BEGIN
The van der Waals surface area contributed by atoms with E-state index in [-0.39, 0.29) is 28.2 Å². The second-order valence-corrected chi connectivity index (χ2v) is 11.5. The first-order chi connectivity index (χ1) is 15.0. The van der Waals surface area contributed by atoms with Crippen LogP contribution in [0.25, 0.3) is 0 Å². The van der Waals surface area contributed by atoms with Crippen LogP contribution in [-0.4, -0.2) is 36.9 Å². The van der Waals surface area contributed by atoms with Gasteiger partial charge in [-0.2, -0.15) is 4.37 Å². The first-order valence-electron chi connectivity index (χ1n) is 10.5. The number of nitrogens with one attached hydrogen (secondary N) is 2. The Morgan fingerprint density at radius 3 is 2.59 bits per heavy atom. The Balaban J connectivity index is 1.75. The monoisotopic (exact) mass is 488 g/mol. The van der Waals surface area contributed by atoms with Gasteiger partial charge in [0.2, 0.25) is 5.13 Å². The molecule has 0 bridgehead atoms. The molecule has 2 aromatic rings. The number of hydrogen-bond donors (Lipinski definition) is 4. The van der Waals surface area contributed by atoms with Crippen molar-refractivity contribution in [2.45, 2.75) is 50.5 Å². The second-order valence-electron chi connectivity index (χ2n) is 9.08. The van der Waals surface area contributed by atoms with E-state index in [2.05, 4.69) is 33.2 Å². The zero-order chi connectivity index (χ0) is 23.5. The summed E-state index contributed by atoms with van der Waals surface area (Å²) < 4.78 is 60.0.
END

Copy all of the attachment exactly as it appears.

The van der Waals surface area contributed by atoms with E-state index in [-0.39, 0.29) is 28.2 Å². The second-order valence-corrected chi connectivity index (χ2v) is 11.5. The first-order chi connectivity index (χ1) is 15.0. The van der Waals surface area contributed by atoms with Crippen LogP contribution in [0.25, 0.3) is 0 Å². The van der Waals surface area contributed by atoms with Crippen LogP contribution in [-0.4, -0.2) is 36.9 Å². The van der Waals surface area contributed by atoms with Gasteiger partial charge in [-0.2, -0.15) is 4.37 Å². The first-order valence-electron chi connectivity index (χ1n) is 10.5. The number of nitrogens with one attached hydrogen (secondary N) is 2. The Morgan fingerprint density at radius 3 is 2.59 bits per heavy atom. The Balaban J connectivity index is 1.75. The monoisotopic (exact) mass is 488 g/mol. The van der Waals surface area contributed by atoms with Gasteiger partial charge in [0.2, 0.25) is 5.13 Å². The molecule has 0 bridgehead atoms. The molecule has 2 aromatic rings. The number of hydrogen-bond donors (Lipinski definition) is 4. The van der Waals surface area contributed by atoms with Crippen molar-refractivity contribution in [2.45, 2.75) is 50.5 Å². The second-order valence-electron chi connectivity index (χ2n) is 9.08. The van der Waals surface area contributed by atoms with E-state index in [2.05, 4.69) is 33.2 Å². The zero-order chi connectivity index (χ0) is 23.5. The summed E-state index contributed by atoms with van der Waals surface area (Å²) < 4.78 is 60.0.